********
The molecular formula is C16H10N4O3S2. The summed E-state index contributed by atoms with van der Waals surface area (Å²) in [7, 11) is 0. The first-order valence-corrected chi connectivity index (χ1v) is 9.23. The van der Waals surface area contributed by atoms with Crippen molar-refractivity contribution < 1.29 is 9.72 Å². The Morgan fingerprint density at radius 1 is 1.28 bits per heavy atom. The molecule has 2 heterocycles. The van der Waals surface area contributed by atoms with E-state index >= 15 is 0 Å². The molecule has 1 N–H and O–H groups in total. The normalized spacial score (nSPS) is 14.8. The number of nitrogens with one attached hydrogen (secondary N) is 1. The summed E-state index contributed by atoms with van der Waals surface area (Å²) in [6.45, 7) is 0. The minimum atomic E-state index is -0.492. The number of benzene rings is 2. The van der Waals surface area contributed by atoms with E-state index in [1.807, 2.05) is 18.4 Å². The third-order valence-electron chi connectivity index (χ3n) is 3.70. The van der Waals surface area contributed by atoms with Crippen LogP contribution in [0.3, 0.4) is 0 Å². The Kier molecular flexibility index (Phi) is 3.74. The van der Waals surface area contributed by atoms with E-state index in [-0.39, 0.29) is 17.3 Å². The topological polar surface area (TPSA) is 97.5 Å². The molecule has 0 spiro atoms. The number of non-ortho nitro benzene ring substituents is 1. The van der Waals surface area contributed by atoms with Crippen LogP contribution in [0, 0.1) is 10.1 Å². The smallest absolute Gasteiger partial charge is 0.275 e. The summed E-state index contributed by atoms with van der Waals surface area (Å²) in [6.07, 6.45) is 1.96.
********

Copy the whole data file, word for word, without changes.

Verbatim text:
The molecular formula is C16H10N4O3S2. The summed E-state index contributed by atoms with van der Waals surface area (Å²) in [7, 11) is 0. The first-order valence-corrected chi connectivity index (χ1v) is 9.23. The van der Waals surface area contributed by atoms with Crippen molar-refractivity contribution < 1.29 is 9.72 Å². The Morgan fingerprint density at radius 1 is 1.28 bits per heavy atom. The molecule has 2 heterocycles. The van der Waals surface area contributed by atoms with E-state index >= 15 is 0 Å². The molecule has 1 N–H and O–H groups in total. The normalized spacial score (nSPS) is 14.8. The number of nitrogens with one attached hydrogen (secondary N) is 1. The summed E-state index contributed by atoms with van der Waals surface area (Å²) in [6.45, 7) is 0. The minimum atomic E-state index is -0.492. The number of benzene rings is 2. The van der Waals surface area contributed by atoms with E-state index in [1.807, 2.05) is 18.4 Å². The third-order valence-electron chi connectivity index (χ3n) is 3.70. The van der Waals surface area contributed by atoms with Crippen LogP contribution in [0.3, 0.4) is 0 Å². The Kier molecular flexibility index (Phi) is 3.74. The van der Waals surface area contributed by atoms with E-state index in [-0.39, 0.29) is 17.3 Å². The topological polar surface area (TPSA) is 97.5 Å². The molecule has 0 spiro atoms. The number of non-ortho nitro benzene ring substituents is 1. The van der Waals surface area contributed by atoms with Crippen LogP contribution in [0, 0.1) is 10.1 Å². The smallest absolute Gasteiger partial charge is 0.275 e. The summed E-state index contributed by atoms with van der Waals surface area (Å²) in [6.07, 6.45) is 1.96.